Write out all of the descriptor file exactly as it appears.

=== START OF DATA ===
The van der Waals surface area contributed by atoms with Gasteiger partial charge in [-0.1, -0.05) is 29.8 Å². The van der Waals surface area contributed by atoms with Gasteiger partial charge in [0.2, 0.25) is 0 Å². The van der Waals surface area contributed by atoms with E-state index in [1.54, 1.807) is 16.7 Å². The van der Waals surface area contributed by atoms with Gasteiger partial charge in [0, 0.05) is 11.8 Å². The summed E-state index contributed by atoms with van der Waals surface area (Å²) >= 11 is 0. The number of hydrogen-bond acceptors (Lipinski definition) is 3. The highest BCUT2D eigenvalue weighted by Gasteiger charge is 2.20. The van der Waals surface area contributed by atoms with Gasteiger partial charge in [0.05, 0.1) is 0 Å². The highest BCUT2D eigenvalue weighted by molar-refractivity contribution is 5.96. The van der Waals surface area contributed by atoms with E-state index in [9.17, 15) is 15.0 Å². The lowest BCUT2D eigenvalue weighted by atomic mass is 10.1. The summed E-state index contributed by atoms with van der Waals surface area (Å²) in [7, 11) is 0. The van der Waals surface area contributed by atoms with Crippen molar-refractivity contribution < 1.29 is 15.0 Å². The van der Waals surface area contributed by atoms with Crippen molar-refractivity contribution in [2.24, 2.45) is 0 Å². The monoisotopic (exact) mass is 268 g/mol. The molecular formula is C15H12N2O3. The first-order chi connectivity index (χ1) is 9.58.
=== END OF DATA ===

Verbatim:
The van der Waals surface area contributed by atoms with Gasteiger partial charge in [-0.1, -0.05) is 29.8 Å². The van der Waals surface area contributed by atoms with Gasteiger partial charge in [0.2, 0.25) is 0 Å². The van der Waals surface area contributed by atoms with E-state index in [1.54, 1.807) is 16.7 Å². The van der Waals surface area contributed by atoms with Gasteiger partial charge in [0, 0.05) is 11.8 Å². The summed E-state index contributed by atoms with van der Waals surface area (Å²) >= 11 is 0. The number of hydrogen-bond acceptors (Lipinski definition) is 3. The highest BCUT2D eigenvalue weighted by Gasteiger charge is 2.20. The van der Waals surface area contributed by atoms with Gasteiger partial charge in [0.05, 0.1) is 0 Å². The highest BCUT2D eigenvalue weighted by molar-refractivity contribution is 5.96. The van der Waals surface area contributed by atoms with E-state index in [9.17, 15) is 15.0 Å². The lowest BCUT2D eigenvalue weighted by atomic mass is 10.1. The summed E-state index contributed by atoms with van der Waals surface area (Å²) in [7, 11) is 0. The van der Waals surface area contributed by atoms with Crippen molar-refractivity contribution < 1.29 is 15.0 Å². The van der Waals surface area contributed by atoms with Crippen molar-refractivity contribution in [2.24, 2.45) is 0 Å². The monoisotopic (exact) mass is 268 g/mol. The molecular formula is C15H12N2O3. The first-order chi connectivity index (χ1) is 9.58.